A judge today found former State Correctional Institution Pittsburgh officer Tory Kelly guilty on four criminal counts related to inmate abuse, and not guilty on 10, following a week-long non-jury trial.
The four counts for which Mr. Kelly now faces sentencing March 20 are simple assault, official oppression, terroristic threats and intimidation of a witness. The intimidation charge is a felony, the others misdemeanors.
All relate to interactions two years ago with a single inmate, Randy Jones, who was housed in the prison's F Block for a few days. F Block is the scene for what investigators said was systematic abuse of inmates viewed as pedophiles, or the genesis for what defense attorneys suggest is a massive conspiracy to smear guards.
Jones, 24, of Verona, who pleaded guilty in 2010 to involuntary deviate sexual intercourse with a child, testified Tuesday that Mr. Kelly entered his cell and put on black gloves. He then boasted of his fighting prowess, struck Jones three times, and threatened to make his life "a living nightmare you won't wake up from," the prisoner testified.
Allegheny County Common Pleas Judge David Cashman seemed especially convinced by Jones' testimony that he took the unusual step of requesting a transfer from a single cell on F Block to restricted housing, commonly known as "the hole."
"He requested that he be put in restricted housing," told Mr. Kelly. "Why? He's already in a single cell. The jail guards have access to that single cell."
Jones testified that Mr. Kelly then showed up to threaten him in restricted housing. Unlike the testimony of other accusers, who said they were beaten at times when Mr. Kelly was almost certainly not in the prison, Jones' story matched the guard's work schedule.
All of the accusers were convicted of sex crimes with minors. All had credibility problems, from shifting stories, to motives including the hopes of big civil lawsuit recoveries and potential parole consideration. Judge Cashman didn't find that their accounts proved Mr. Kelly's guilt beyond a reasonable doubt.
"The types of inconsistencies and outright falsehoods that have been brought into this courtroom are enough to create reasonable doubt," said David Cercone, who is Mr. Kelly's attorney. He characterized the accusers as "the kind of person who would manipulate a child into having sexual contact with them," and were now trying to manipulate a system in an effort to advance lawsuits and get paroled.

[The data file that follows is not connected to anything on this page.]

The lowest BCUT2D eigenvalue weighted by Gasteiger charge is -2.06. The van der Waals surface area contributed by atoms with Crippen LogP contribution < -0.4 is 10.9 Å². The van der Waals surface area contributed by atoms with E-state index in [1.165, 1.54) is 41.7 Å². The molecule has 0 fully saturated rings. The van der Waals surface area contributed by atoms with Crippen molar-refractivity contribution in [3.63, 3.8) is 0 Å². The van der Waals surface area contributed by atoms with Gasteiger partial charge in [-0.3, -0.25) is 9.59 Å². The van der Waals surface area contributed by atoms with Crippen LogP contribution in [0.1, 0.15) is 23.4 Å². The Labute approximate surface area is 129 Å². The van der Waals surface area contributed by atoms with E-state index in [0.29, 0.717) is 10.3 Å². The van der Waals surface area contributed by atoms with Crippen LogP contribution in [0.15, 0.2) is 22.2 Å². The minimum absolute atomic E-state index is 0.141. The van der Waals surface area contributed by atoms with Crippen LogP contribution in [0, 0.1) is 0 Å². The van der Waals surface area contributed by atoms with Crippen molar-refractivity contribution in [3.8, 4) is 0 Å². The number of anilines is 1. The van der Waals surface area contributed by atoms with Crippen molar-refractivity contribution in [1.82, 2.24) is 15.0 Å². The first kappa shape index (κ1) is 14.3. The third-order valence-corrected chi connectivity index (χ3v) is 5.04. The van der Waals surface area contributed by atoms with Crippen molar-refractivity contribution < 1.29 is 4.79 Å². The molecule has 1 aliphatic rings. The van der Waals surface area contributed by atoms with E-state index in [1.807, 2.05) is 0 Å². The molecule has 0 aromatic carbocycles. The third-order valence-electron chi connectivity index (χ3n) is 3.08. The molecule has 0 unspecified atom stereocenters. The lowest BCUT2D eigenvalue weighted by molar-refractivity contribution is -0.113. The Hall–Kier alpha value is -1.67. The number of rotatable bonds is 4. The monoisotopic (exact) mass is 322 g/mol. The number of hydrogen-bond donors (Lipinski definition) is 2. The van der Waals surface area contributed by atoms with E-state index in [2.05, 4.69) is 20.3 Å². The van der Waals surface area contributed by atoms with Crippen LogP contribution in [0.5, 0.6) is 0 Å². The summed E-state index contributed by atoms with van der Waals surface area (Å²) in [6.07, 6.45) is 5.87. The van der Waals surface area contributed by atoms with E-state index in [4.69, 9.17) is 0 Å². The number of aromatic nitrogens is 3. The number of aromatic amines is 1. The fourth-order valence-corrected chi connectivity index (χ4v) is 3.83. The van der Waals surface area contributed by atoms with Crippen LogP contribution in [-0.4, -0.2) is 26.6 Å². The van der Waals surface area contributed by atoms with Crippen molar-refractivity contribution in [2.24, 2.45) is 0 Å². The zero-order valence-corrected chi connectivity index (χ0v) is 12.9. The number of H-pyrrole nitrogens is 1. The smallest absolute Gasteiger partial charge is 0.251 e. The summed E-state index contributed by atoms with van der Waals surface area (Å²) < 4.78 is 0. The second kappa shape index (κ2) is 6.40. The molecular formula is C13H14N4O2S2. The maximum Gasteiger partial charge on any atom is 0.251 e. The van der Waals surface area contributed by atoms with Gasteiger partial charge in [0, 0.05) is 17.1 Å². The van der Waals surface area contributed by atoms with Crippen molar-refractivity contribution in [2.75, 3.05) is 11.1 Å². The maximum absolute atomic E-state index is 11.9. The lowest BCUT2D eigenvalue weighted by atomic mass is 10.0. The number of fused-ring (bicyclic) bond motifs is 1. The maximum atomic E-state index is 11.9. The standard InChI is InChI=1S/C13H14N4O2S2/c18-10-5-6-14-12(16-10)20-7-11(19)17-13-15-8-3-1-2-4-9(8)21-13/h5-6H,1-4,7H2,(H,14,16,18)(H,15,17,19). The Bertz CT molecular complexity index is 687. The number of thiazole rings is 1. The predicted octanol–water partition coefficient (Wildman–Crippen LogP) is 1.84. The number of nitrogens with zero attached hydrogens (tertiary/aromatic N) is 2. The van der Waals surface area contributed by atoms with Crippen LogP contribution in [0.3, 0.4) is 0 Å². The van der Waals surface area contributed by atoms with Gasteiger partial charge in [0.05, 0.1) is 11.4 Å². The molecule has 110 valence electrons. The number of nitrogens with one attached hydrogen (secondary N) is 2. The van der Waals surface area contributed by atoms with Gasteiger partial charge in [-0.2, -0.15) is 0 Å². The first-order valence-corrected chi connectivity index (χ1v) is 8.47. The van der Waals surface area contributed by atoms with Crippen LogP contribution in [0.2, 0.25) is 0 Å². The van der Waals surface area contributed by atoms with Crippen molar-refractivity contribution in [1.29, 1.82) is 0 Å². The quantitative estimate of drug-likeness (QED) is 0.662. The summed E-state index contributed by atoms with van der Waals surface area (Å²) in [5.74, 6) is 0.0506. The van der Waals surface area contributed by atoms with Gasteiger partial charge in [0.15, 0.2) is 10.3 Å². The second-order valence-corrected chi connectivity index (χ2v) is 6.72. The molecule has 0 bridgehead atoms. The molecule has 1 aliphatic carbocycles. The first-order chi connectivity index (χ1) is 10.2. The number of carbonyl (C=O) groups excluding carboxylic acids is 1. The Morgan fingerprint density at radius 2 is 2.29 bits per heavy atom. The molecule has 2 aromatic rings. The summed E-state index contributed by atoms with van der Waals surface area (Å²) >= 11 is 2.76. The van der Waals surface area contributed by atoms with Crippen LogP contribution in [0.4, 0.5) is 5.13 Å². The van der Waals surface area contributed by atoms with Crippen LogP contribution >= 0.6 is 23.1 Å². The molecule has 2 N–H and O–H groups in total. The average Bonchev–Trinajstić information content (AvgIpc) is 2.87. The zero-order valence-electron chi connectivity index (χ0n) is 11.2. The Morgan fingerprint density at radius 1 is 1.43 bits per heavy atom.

"I would say the evidence is overwhelming," countered Assistant District Attorney Jon Pittman, noting that four victims unequivocally identified Mr. Kelly as their assailant and offered similar accounts.
Why would Jones request protective custody? The only reason, said Mr. Pittman, is "because he's afraid of the guards."
Mr. Kelly, 41, of Aliquippa, was obviously stunned by the verdict. He left the courtroom, slumped down on a bench for several minutes, and left without comment, walking alone.
He also faces a likely March trial on five counts stemming from an August 2011 encounter with another former officer, Curtis Hoffman. Mr. Hoffman has told investigators that Mr. Kelly tried to egg him into a fight, in an alleged effort to intimidate him out of talking with investigators.
Mr. Hoffman testified Thursday that Mr. Kelly bragged about beating up inmates. But Mr. Hoffman said he didn't see any of the encounters alleged by Mr. Kelly's four accusers.
"I expected a bombshell from Mr. Hoffman," Judge Cashman said. "What did I get? I got that you're a braggart."
The central figure in the F Block cases, former corrections officer Harry F. Nicoletti, 61, of Coraopolis, faces trial starting Jan. 8 on 89 counts spurred by inmate accusations. He faces the most serious accusations of any of the fired guards, including charges that he sexually abused inmates.
Two other former officers face trial on lesser charges.
Rich Lord: email@example.com, 412-263-1542 or Twitter @richelord